Los Angeles

Tom Wudl

Eugenia Butler Gallery

Tom Wudl’s pictures at Eugenia Butler are pretty good; but, in a style where “just-rightness” is needed to bring the thing off (a plain two dimensional object posing as something significant), pretty good might not be enough. Wudl uses large (five or six feet square), unseamed sheets of heavy photo paper, hung by a wooden rod run through a loop at the top, on which he applies either copper, silver, or gold leaf. The leafing comes in small sheets, so the appliqué results in a subtle, slightly juggled, slanting grid, and the leaf is so thin, that it leaves, purposefully or not, little scuffs and scars, mostly in the form of black dots from the paper underneath. (The dots look “on top” of the ground.) Wudl uses all these arrows in his quiver: the grid comes and goes, there is a feeling in one picture of folding, and the surface incident is well employed, giving an esthetic depth to the pictures, lifting them, albeit slightly, out of the usual in processy objects. The small trouble is that Wudl doesn’t seem to understand the tough decisions of intentionality made by his immediate predecessors, like Darby Bannard, Agnes Martin, David Diao or Ed Moses.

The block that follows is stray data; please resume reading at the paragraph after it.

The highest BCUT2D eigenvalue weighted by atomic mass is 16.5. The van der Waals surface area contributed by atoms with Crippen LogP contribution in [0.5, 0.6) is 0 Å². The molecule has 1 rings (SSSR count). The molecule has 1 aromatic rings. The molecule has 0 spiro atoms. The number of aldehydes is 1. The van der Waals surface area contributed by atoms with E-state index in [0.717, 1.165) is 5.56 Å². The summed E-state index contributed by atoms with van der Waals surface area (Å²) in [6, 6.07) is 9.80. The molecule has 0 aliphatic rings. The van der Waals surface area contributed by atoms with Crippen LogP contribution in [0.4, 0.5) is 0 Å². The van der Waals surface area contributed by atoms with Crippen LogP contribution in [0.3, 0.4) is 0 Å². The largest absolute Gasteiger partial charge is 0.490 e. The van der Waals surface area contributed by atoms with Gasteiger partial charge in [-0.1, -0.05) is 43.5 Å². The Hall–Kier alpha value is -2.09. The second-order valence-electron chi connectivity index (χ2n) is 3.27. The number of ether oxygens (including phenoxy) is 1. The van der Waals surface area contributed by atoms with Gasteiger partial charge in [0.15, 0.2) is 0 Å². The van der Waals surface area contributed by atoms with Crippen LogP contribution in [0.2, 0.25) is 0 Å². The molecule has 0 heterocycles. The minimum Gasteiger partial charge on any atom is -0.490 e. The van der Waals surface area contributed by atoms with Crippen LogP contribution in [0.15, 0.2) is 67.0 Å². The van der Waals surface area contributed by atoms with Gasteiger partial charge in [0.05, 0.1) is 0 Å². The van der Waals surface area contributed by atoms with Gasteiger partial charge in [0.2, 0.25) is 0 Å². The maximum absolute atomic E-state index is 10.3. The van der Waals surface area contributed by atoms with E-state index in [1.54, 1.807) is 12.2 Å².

Peter Plagens